Feb 272015
 
This graphic novel came out in 2013, but I'd never heard of it until I came across a copy at Half Price Books and was intrigued by the look of it. It reminded me a lot of some of the adventure novels I read as a kid, books that were called juveniles then. I don't know what they're called now. Judging by the acknowledgments, it was a Kickstarter project. It certainly reads like a labor of
Feb 202015
 
I hadn't intended to read the other side of that Ace Double Western from last week quite so soon, but that's the way things worked out. And that's fine because LAST CHANCE AT DEVIL'S CANYON is a pretty entertaining novel. The title is sort of a pun, because the protagonist is former boxer turned gunfighter Dave Chance, who was known as "Last" Chance during his pugilist days. But he was
Feb 132015
 
As this 1959 Ace Double Western opens, seventeen-year-old Thorp Barrett is already a member of the outlaw gang led by his brother Travis. When the gang is trapped by a posse led by U.S. Marshal Doug Scott, Thorp winds up as the only survivor, thanks to his brother who gives up his life to help Thorp escape. Thorp goes on the run, flees across the Rio Grande into Mexico, and vows to turn
Feb 062015
 
I've had a lot of favorite books over the years, but this was my first favorite book, the one I bugged my parents to read to me over and over and then read repeatedly myself once I knew how. It's the story of a dog named Scuppers who has a boat and sails all over the world. He gets shipwrecked, has to survive on a desert island, eventually rebuilds his boat, and visits some exotic foreign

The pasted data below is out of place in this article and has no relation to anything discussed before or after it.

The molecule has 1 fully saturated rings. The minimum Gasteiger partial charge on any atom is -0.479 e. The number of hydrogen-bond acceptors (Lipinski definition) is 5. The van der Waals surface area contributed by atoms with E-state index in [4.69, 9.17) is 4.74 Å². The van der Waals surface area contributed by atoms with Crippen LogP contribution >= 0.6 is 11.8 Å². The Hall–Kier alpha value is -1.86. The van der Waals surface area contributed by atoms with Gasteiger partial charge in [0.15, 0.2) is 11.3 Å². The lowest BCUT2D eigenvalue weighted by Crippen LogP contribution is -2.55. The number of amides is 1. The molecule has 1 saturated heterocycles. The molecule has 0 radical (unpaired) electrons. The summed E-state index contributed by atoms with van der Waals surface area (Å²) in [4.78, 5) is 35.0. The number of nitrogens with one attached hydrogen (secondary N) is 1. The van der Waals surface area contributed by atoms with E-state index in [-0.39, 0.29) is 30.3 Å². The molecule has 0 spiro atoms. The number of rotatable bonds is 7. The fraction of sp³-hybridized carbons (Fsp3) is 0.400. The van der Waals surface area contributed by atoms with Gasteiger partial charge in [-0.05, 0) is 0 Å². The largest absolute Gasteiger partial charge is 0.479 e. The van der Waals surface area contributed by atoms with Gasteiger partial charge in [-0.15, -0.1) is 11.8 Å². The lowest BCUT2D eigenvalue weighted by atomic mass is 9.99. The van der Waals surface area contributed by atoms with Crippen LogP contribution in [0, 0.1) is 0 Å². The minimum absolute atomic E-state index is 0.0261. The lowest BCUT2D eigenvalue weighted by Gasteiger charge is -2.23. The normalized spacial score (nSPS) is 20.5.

Jan 302015
 
I hadn't read a Shadow novel in quite a while and was in the mood for one, so I picked a story that I'd heard was pretty good, THE MAN FROM SCOTLAND YARD, which appeared in the August 1, 1935 issue of THE SHADOW. It turned out to be a decent choice, but before I talk about that, I'm going to wallow a bit in nostalgia. Consider yourself warned. I have a long history with The Shadow. I
Jan 232015
 
This book begins by dropping us right in the middle of the problems faced by rancher Clay Tennant. Clay's brother Frank has inherited the family ranch following their father's death, leaving Clay with only a single section of land where he's trying to build up a herd. Naturally, this results in a lot of friction between the brothers. On the side, Clay works for Parr Battles and Ed Blount,
Jan 162015
 
I felt like reading an Orrie Hitt novel since it had been a while, and I picked a really good one in THE SUCKER. It's written to the usual Hitt formula, but also as usual, he finds ways to change things up enough to keep the story fresh and interesting. I thought this was going to be a car racing book at first—some of the back-story concerns how one of the female characters winds up in
Jan 092015
 
I have to admire Murray Leinster. He was writing science fiction before the term existed. But he also wrote mystery, adventure, and Western yarns for the pulps. He wrote movie novelizations. Late in his career he wrote TV tie-in paperback novels. He wrote a little bit of everything for more than fifty years and did it well. He's remembered mostly for his science fiction, though, and
Jan 022015
 
For my first Forgotten Book of the new year, we've got another old favorite author of mine whose work I've been reading since high school. Frank Kane has come in for a good deal of criticism over the years because of the formulaic nature of his books and his tendency to cannibalize his earlier work, but for some reason his private eye yarns nearly always resonate well with me. They're
Dec 262014
 
We wrap up the Forgotten Books series for another year with an old favorite of mine, an author I've been reading for close to 50 years. In the early Sixties, when I was volunteering in the local public library, I came across some Western paperbacks that looked interesting in a batch of books somebody had donated. They were about a Texas Ranger named Walt Slade, and they were written by an